Last month, I attended the UN Women’s Generation Equality Forum as one of the Inter-Council Network’s youth delegates. The Forum discussed many important issues relating to gender equality, which includes the COVID-19 pandemic and how it has simultaneously exposed and widened equality gaps in societies worldwide. I was refreshed to see that feminist leadership is one of the guiding principles of the Action Coalitions, and that this involves “a continuous commitment to keep vigilant about — and challenge — the (re)production of practices and behaviours that deter collaboration, proactive listening and that benefit a few at the expense of others.”
From experience, I find that in Canada, the most prominent and/or well-resourced voices in the fight for democratic leadership tends to focus on women’s leadership, and not feminist leadership. This is a subtle but important distinction to make as the former focuses on individual women attaining leadership position and representation as the end goal.
There is a case to be made for having more women in democratic leadership roles, or leadership positions in general. During the forum itself, the idea of introducing quotas for underrepresented groups was presented as one way to help make this happen, and I am not opposed to it. As it stands, women do not have equal participation and leadership in political and public life. Off the top of my head, I can think of two reasons why gender parity in political participation is important:
- Lived experiences help shape one’s values and decision-making processes, and ensuring that there are diverse voices at decision-making tables helps reflect the diverse tapestry of citizens’ needs and interests;
- Prejudiced beliefs, including the belief that effective leadership exclusively comes from a specific demographic, hinders individuals, communities, and societies from reaching their fullest potential. Diverse representation in influential places are reminders that possibilities are also limitless for marginalized people.
However, I find that the cause for having more representation for tends to lack substance because it assumes that simply adding women to existing structures and institutions would always lead to a more equitable society, even without interrogating and redistributing power. This time, I can think of several reasons why this is harmful:
- Increasing women’s representation alone does not achieve gender equality, gender is more complex than the binary.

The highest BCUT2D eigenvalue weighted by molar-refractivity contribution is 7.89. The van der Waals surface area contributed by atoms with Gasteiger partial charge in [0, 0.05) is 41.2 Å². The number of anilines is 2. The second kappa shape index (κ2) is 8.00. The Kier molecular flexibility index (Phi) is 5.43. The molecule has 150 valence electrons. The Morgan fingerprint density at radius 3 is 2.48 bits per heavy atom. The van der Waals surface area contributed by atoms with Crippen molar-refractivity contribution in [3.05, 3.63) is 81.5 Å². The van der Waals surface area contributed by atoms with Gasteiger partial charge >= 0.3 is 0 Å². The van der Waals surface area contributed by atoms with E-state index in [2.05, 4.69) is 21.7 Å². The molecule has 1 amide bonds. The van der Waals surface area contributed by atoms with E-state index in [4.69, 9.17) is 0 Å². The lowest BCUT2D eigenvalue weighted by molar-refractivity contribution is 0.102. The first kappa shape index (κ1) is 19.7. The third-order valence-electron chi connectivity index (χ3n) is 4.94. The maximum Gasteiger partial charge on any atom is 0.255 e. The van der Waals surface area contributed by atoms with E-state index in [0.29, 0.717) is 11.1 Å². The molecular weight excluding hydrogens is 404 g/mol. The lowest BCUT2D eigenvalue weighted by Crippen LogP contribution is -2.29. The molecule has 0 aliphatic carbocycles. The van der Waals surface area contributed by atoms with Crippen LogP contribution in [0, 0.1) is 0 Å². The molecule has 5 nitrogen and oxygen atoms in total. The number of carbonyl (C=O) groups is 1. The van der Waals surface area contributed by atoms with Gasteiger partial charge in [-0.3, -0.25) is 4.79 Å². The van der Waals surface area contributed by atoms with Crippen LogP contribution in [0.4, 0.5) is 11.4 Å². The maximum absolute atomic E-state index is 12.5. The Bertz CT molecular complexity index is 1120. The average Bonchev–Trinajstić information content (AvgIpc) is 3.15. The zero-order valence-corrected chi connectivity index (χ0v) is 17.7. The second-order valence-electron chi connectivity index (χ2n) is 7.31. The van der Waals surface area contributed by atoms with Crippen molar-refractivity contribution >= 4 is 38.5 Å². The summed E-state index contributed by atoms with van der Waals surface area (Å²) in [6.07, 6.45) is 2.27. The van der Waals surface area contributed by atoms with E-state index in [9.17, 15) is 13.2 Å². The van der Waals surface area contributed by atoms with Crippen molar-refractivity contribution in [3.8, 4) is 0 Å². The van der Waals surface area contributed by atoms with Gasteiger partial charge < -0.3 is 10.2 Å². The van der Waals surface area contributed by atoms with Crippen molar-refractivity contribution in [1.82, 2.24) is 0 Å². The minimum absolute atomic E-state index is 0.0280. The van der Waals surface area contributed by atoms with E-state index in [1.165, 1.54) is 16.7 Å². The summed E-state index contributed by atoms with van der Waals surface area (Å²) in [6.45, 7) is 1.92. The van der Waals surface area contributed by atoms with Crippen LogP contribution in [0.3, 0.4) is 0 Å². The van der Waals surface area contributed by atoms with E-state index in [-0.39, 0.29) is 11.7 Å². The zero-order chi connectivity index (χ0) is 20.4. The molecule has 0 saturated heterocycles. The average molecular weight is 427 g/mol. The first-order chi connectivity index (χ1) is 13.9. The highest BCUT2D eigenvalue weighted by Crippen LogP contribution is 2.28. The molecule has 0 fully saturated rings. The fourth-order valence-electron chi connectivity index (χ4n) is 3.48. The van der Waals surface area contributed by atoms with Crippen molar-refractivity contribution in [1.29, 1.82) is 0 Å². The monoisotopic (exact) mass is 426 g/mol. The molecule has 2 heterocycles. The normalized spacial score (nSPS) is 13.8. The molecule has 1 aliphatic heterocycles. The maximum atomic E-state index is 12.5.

- The ‘add women and stir’ approach invokes benevolent sexism which assumes that women are inherently more nurturing, altruistic, or oriented towards the collective;
- The belief that representation alone will lead to equity creates an impossible task for the few individuals from underrepresented communities to single-handedly solve cross-generational issues.
- Most importantly, politics is about the distribution of power and resources, which has life or death consequences. To simply obtain a seat at decision-making tables without developing and standing for politics that promote social justice is hollow and self-serving.
Gender equality is not a result of granting the rare individual from a minoritized group the power to access resources and opportunities that are unjustly denied from all others. Rather, gender equality ensures that gender is no longer a barrier from people accessing them. This may even involve re-imagining ways of governance because feminist leadership requires all of us to redistribute power and responsibility in a way that creates just outcomes.
Like many, the COVID-19 pandemic has been a period of reflection for me: what needs to be done, where people have fallen through the cracks and how I can be a part of the solution. I believe that this crisis has been an opportunity for me to reimagine how communities can come together to take care of its people. Attending the UN Women’s Generation Equality Forum has been a reinvigorating opportunity for me to see people around the world who are invested in the struggle towards just societies and futures.
For those who are interested, the list of commitments can be found here. Furthermore, some of the recorded sessions can be found below: